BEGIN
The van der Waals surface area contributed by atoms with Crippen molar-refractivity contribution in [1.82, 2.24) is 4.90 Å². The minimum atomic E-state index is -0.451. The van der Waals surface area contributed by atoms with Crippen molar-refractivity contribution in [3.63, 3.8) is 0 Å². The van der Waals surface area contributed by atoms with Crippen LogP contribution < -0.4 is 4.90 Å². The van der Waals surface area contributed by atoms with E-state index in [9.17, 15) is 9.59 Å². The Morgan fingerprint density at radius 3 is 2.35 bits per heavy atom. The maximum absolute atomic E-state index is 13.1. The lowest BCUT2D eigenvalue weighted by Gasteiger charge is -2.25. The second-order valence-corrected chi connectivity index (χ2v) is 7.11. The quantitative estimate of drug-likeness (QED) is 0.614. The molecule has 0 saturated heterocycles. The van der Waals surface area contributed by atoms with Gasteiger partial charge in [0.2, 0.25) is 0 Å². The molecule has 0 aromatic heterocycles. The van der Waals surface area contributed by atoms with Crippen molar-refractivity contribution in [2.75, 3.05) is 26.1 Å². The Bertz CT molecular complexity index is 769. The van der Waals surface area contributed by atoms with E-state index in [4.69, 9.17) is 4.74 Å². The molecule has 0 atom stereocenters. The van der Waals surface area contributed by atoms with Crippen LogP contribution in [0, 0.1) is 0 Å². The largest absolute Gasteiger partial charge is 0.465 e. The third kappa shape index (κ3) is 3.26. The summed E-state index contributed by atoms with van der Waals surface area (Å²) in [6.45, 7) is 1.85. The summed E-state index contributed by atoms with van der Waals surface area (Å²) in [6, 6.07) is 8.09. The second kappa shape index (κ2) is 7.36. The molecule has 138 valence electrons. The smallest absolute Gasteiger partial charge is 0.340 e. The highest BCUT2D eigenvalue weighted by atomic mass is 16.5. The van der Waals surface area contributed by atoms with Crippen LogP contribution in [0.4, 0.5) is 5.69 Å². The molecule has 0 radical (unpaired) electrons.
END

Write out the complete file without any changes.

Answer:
The van der Waals surface area contributed by atoms with Crippen molar-refractivity contribution in [1.82, 2.24) is 4.90 Å². The minimum atomic E-state index is -0.451. The van der Waals surface area contributed by atoms with Crippen molar-refractivity contribution in [3.63, 3.8) is 0 Å². The van der Waals surface area contributed by atoms with Crippen LogP contribution < -0.4 is 4.90 Å². The van der Waals surface area contributed by atoms with E-state index in [9.17, 15) is 9.59 Å². The Morgan fingerprint density at radius 3 is 2.35 bits per heavy atom. The maximum absolute atomic E-state index is 13.1. The lowest BCUT2D eigenvalue weighted by Gasteiger charge is -2.25. The second-order valence-corrected chi connectivity index (χ2v) is 7.11. The quantitative estimate of drug-likeness (QED) is 0.614. The molecule has 0 saturated heterocycles. The van der Waals surface area contributed by atoms with Gasteiger partial charge in [0.2, 0.25) is 0 Å². The molecule has 0 aromatic heterocycles. The van der Waals surface area contributed by atoms with Crippen molar-refractivity contribution in [2.75, 3.05) is 26.1 Å². The Bertz CT molecular complexity index is 769. The van der Waals surface area contributed by atoms with E-state index in [4.69, 9.17) is 4.74 Å². The molecule has 0 atom stereocenters. The van der Waals surface area contributed by atoms with Crippen LogP contribution in [0, 0.1) is 0 Å². The largest absolute Gasteiger partial charge is 0.465 e. The third kappa shape index (κ3) is 3.26. The summed E-state index contributed by atoms with van der Waals surface area (Å²) in [6.45, 7) is 1.85. The summed E-state index contributed by atoms with van der Waals surface area (Å²) in [6, 6.07) is 8.09. The second kappa shape index (κ2) is 7.36. The molecule has 138 valence electrons. The smallest absolute Gasteiger partial charge is 0.340 e. The highest BCUT2D eigenvalue weighted by atomic mass is 16.5. The van der Waals surface area contributed by atoms with Crippen LogP contribution in [0.4, 0.5) is 5.69 Å². The molecule has 0 radical (unpaired) electrons.